When I tell people how much I love standing up for three hours to watch a play, outside in the pouring rain and blazing sun at The Globe Theatre, and that I pay for this privilege, they think I'm crazy. But what can I say, sometimes you just want to live like an Elizabethan peasant for an afternoon, getting spat on by actors (accidentally), and getting squashed and pickpocketed (true story, happened to a friend of mine). However, as much as I love the Globe's USP, it sucks that they have to close for half the year as winter descends. Now this problem is forever solved with their new Sam Wanamaker Playhouse, a replica of a Jacobean theatre. I couldn't wait to see something from their first ever season there, and went for the silly comedy The Knight of the Burning Pestle.
Sorry for the grainy pictures, it was dark in there. You can see much nicer pics on the website. At first I was so busy gawping at how fantastic the place is that I didn't realise I had been directed to not only the wrong seat, but also to the wrong level. I don't think the ushers have got the hang of the place yet! With minutes to spare I was whisked away from the cheap seats and propelled into the middle level - by far the best seats in the house!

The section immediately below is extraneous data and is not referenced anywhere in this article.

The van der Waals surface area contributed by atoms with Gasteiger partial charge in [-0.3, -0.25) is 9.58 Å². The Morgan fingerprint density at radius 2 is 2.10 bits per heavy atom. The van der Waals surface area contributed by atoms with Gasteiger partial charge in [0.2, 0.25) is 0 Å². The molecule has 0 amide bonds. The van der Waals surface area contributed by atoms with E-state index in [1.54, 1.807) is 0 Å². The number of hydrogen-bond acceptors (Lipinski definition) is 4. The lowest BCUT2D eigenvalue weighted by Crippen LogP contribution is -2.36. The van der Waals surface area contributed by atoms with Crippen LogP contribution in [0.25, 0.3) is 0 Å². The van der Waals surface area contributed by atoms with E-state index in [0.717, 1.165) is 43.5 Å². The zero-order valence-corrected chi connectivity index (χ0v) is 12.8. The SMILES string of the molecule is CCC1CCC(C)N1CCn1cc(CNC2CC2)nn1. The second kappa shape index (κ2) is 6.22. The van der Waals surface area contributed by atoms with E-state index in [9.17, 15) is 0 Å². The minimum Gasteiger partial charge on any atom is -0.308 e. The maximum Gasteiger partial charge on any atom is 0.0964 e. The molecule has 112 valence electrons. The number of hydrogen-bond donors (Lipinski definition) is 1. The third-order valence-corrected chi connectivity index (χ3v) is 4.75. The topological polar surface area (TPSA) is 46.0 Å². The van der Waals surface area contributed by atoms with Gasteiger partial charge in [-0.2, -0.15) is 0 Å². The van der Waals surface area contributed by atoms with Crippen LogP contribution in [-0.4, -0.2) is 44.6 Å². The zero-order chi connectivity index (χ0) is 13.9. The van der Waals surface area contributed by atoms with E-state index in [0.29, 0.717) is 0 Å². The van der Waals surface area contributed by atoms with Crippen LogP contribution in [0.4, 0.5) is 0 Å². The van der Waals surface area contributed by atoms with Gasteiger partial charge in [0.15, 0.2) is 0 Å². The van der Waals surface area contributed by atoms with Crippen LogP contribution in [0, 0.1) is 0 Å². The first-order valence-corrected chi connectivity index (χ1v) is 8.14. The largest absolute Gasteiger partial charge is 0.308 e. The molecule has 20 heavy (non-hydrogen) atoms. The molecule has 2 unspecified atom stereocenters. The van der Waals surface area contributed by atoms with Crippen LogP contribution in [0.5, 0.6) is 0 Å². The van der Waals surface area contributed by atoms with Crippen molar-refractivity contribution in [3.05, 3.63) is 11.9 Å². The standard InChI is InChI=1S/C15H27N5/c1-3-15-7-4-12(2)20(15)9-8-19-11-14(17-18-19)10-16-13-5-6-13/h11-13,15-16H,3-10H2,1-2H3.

As you can see, I couldn't have had a more central view. The actors were already larking about onstage as we were taking our seats, and the two central characters, played by Phil Daniels and Mrs Doyle from Father Ted (not her actual name) sat in the audience throughout the play. They played financial investors of the 'actual' play being performed, and kept interupting the onstage action to add their views and opinions. They also made sure that their beloved son, Rafe, was cast in the play. Their constant interjections were utterly hilarious, and they did an amazing job - energetic and well-timed throughout.
I don't think I could have seen a better example of original Jacobean comedy in this authentic space, which they used so well - performing in front of, within, and even behind the audience (there's a passageway running around the theatre that can be opened up using shutters). I can't wait to see how other plays will be staged here; maybe some contemporary ones would be interesting....